The social gaps and income gaps are very
large in Peru. More than one in five residents are
estimated to live in poverty. There are major
differences between the city and the countryside. The
proportion of poor people is the largest in the Andes.
Poverty has declined sharply since the turn of the
millennium. The proportion of the population that was
considered poor was halved in ten years until 2017, when
it increased again a snap. During the same period, the
proportion considered extremely poor has decreased from
11 to just under 4 percent of the population. The
indigenous peoples are over-represented among the poor.
Countryaah Official Site:
Official statistics for population in Peru, including population growth, density, and estimation in next 50 years.
There are major shortcomings in the healthcare sector
and this is particularly noticeable in the countryside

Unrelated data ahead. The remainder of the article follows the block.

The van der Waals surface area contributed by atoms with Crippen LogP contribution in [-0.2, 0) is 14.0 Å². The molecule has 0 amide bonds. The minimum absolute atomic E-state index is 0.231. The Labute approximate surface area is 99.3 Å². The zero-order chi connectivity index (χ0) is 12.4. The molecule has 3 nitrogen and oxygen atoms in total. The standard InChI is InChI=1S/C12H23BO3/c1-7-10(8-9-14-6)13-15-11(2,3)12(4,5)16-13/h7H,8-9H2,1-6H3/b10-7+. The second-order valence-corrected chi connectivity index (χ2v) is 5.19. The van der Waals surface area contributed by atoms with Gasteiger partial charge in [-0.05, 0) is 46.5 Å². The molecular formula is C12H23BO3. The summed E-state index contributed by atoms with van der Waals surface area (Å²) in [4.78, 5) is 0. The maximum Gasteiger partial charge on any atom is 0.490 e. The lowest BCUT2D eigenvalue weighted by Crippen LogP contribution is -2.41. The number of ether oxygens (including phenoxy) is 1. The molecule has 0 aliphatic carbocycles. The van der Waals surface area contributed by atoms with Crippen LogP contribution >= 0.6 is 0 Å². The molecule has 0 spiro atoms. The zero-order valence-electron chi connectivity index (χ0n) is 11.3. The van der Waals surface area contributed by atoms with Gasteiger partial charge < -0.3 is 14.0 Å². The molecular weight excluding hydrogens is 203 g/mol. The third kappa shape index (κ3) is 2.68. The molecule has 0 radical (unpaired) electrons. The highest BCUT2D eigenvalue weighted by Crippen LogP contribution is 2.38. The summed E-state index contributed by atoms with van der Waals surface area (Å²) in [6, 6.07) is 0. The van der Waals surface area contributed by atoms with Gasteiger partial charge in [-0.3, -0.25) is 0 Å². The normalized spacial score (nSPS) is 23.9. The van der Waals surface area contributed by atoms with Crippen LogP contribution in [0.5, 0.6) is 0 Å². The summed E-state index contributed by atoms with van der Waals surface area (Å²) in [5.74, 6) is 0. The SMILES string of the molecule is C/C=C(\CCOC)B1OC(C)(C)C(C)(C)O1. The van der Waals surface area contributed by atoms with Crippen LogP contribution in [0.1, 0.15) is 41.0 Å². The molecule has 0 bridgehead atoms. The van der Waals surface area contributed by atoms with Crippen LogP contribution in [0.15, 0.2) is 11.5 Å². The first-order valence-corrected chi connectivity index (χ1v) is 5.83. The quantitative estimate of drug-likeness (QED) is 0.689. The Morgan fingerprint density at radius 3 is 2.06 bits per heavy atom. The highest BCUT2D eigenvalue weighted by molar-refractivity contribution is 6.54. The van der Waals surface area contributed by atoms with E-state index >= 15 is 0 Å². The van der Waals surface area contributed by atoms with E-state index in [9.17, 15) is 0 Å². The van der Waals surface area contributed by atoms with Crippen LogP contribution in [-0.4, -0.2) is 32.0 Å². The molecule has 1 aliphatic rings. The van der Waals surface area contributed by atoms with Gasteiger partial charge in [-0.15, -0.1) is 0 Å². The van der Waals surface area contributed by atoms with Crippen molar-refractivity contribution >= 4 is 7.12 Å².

as doctors and health care facilities are concentrated
in Lima and other major cities. The most common diseases
are respiratory tract infections, stomach ailments,
malaria and tuberculosis.
There is a state social insurance system, funded by
employers, employees and the state, but it mainly covers
those who have a formal employment. A general health
insurance is being created.
A large part of the social activity is run by
non-profit organizations. There are many grassroots
organizations that run soup kitchens, nursing homes, day
care centers and more.
The daily life of the different social classes
differs greatly, although some boundaries have become
more unclear as parts of the highland's Native American
population have moved to the cities for a long period of
years. There, with time, some people began to speak
Spanish and in other ways changed their lifestyle so
that they could not always be distinguished from the
large group of masters (see Population and languages).
The origin of the fertilizers is usually
Native-European, but they may also have African or
The dominant class markers are skin color and
appearance, but also body length, behavior, dress,